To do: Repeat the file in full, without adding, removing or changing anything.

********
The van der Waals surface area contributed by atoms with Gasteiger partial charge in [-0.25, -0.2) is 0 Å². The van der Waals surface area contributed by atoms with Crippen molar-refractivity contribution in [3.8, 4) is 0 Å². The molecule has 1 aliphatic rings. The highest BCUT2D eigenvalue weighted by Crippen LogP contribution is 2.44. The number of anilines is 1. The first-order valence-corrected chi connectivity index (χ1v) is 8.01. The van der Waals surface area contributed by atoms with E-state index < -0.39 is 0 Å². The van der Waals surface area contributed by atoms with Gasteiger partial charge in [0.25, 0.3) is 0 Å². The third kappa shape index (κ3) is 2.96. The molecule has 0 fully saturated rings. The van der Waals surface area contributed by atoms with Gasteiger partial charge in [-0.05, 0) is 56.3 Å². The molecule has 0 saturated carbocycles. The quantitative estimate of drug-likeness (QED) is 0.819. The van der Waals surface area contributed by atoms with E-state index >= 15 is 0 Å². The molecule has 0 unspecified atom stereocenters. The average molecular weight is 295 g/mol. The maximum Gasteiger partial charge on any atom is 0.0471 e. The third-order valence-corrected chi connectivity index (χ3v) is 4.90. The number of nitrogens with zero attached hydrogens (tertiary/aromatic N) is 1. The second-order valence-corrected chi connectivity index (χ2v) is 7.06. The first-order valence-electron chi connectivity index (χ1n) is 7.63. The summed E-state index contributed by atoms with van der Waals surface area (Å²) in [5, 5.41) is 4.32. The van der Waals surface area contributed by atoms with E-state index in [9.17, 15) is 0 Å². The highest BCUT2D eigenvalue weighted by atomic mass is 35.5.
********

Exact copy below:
The van der Waals surface area contributed by atoms with Gasteiger partial charge in [-0.25, -0.2) is 0 Å². The van der Waals surface area contributed by atoms with Crippen molar-refractivity contribution in [3.8, 4) is 0 Å². The molecule has 1 aliphatic rings. The highest BCUT2D eigenvalue weighted by Crippen LogP contribution is 2.44. The number of anilines is 1. The first-order valence-corrected chi connectivity index (χ1v) is 8.01. The van der Waals surface area contributed by atoms with E-state index < -0.39 is 0 Å². The van der Waals surface area contributed by atoms with Gasteiger partial charge in [0.25, 0.3) is 0 Å². The third kappa shape index (κ3) is 2.96. The molecule has 0 fully saturated rings. The van der Waals surface area contributed by atoms with Gasteiger partial charge in [-0.05, 0) is 56.3 Å². The molecule has 0 saturated carbocycles. The quantitative estimate of drug-likeness (QED) is 0.819. The van der Waals surface area contributed by atoms with E-state index >= 15 is 0 Å². The molecule has 0 unspecified atom stereocenters. The average molecular weight is 295 g/mol. The maximum Gasteiger partial charge on any atom is 0.0471 e. The third-order valence-corrected chi connectivity index (χ3v) is 4.90. The number of nitrogens with zero attached hydrogens (tertiary/aromatic N) is 1. The second-order valence-corrected chi connectivity index (χ2v) is 7.06. The first-order valence-electron chi connectivity index (χ1n) is 7.63. The summed E-state index contributed by atoms with van der Waals surface area (Å²) in [5, 5.41) is 4.32. The van der Waals surface area contributed by atoms with E-state index in [9.17, 15) is 0 Å². The highest BCUT2D eigenvalue weighted by atomic mass is 35.5.